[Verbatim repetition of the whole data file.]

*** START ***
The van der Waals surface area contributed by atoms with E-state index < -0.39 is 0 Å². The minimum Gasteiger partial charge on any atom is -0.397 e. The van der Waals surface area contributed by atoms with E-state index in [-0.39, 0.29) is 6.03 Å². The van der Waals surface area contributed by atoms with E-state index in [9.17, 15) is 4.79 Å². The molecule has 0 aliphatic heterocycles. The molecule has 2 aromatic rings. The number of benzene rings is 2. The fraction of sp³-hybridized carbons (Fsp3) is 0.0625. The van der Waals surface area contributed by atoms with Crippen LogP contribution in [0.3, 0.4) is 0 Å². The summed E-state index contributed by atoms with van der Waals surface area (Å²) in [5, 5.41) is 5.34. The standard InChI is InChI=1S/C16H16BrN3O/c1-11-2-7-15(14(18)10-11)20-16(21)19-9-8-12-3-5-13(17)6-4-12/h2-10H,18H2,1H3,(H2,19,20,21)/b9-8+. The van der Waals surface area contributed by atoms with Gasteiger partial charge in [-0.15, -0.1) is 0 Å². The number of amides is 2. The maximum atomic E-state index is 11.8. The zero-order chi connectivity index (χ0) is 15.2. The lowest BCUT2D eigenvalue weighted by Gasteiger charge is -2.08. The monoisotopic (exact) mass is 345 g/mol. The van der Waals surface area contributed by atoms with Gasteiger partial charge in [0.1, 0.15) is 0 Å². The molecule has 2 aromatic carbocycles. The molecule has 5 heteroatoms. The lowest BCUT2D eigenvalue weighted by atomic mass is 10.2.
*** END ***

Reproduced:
The van der Waals surface area contributed by atoms with E-state index < -0.39 is 0 Å². The minimum Gasteiger partial charge on any atom is -0.397 e. The van der Waals surface area contributed by atoms with E-state index in [-0.39, 0.29) is 6.03 Å². The van der Waals surface area contributed by atoms with E-state index in [9.17, 15) is 4.79 Å². The molecule has 0 aliphatic heterocycles. The molecule has 2 aromatic rings. The number of benzene rings is 2. The fraction of sp³-hybridized carbons (Fsp3) is 0.0625. The van der Waals surface area contributed by atoms with Crippen LogP contribution in [0.3, 0.4) is 0 Å². The summed E-state index contributed by atoms with van der Waals surface area (Å²) in [5, 5.41) is 5.34. The standard InChI is InChI=1S/C16H16BrN3O/c1-11-2-7-15(14(18)10-11)20-16(21)19-9-8-12-3-5-13(17)6-4-12/h2-10H,18H2,1H3,(H2,19,20,21)/b9-8+. The van der Waals surface area contributed by atoms with Gasteiger partial charge in [-0.15, -0.1) is 0 Å². The number of amides is 2. The maximum atomic E-state index is 11.8. The zero-order chi connectivity index (χ0) is 15.2. The lowest BCUT2D eigenvalue weighted by Gasteiger charge is -2.08. The monoisotopic (exact) mass is 345 g/mol. The van der Waals surface area contributed by atoms with Gasteiger partial charge in [0.1, 0.15) is 0 Å². The molecule has 2 aromatic carbocycles. The molecule has 5 heteroatoms. The lowest BCUT2D eigenvalue weighted by atomic mass is 10.2.